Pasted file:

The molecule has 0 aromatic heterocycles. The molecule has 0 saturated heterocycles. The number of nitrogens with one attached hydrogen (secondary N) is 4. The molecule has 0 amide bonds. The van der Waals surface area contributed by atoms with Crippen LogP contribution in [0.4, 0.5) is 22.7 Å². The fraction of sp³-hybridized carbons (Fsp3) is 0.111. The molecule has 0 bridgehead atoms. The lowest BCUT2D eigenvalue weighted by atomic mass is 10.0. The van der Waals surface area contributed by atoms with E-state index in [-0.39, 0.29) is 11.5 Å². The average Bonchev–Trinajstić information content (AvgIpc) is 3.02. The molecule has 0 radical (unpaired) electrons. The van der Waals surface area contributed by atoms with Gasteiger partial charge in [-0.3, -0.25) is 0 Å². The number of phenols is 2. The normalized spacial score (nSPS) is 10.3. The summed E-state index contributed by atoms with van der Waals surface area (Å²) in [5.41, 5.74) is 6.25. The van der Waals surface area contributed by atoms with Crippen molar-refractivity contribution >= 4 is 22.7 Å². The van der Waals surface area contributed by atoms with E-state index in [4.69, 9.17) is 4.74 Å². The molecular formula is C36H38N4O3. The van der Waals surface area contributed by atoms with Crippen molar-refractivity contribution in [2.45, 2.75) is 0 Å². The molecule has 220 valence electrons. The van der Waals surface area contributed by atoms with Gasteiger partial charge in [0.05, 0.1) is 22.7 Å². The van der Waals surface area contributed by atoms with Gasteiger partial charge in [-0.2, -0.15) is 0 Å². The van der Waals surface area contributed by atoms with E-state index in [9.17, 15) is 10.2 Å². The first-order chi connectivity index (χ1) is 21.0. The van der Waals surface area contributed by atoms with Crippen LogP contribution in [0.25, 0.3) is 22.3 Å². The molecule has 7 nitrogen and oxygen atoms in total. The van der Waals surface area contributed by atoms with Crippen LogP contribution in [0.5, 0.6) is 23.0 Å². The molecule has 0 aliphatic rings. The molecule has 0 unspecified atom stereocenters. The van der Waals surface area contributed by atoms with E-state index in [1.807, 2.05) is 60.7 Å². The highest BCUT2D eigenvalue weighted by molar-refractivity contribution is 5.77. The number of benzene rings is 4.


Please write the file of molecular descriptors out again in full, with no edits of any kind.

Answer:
The molecule has 0 aromatic heterocycles. The molecule has 0 saturated heterocycles. The number of nitrogens with one attached hydrogen (secondary N) is 4. The molecule has 0 amide bonds. The van der Waals surface area contributed by atoms with Crippen LogP contribution in [0.4, 0.5) is 22.7 Å². The fraction of sp³-hybridized carbons (Fsp3) is 0.111. The molecule has 0 bridgehead atoms. The lowest BCUT2D eigenvalue weighted by atomic mass is 10.0. The van der Waals surface area contributed by atoms with E-state index in [-0.39, 0.29) is 11.5 Å². The average Bonchev–Trinajstić information content (AvgIpc) is 3.02. The molecule has 0 radical (unpaired) electrons. The van der Waals surface area contributed by atoms with Gasteiger partial charge in [-0.3, -0.25) is 0 Å². The number of phenols is 2. The normalized spacial score (nSPS) is 10.3. The summed E-state index contributed by atoms with van der Waals surface area (Å²) in [5.41, 5.74) is 6.25. The van der Waals surface area contributed by atoms with Crippen molar-refractivity contribution >= 4 is 22.7 Å². The van der Waals surface area contributed by atoms with E-state index in [4.69, 9.17) is 4.74 Å². The molecular formula is C36H38N4O3. The van der Waals surface area contributed by atoms with Crippen molar-refractivity contribution in [2.45, 2.75) is 0 Å². The molecule has 220 valence electrons. The van der Waals surface area contributed by atoms with Gasteiger partial charge in [0.05, 0.1) is 22.7 Å². The van der Waals surface area contributed by atoms with Gasteiger partial charge in [-0.2, -0.15) is 0 Å². The van der Waals surface area contributed by atoms with E-state index in [9.17, 15) is 10.2 Å². The first-order chi connectivity index (χ1) is 21.0. The van der Waals surface area contributed by atoms with Crippen LogP contribution in [0.25, 0.3) is 22.3 Å². The molecule has 7 nitrogen and oxygen atoms in total. The van der Waals surface area contributed by atoms with Crippen LogP contribution in [0.5, 0.6) is 23.0 Å². The molecule has 0 aliphatic rings. The molecule has 0 unspecified atom stereocenters. The van der Waals surface area contributed by atoms with E-state index in [1.807, 2.05) is 60.7 Å². The highest BCUT2D eigenvalue weighted by molar-refractivity contribution is 5.77. The number of benzene rings is 4.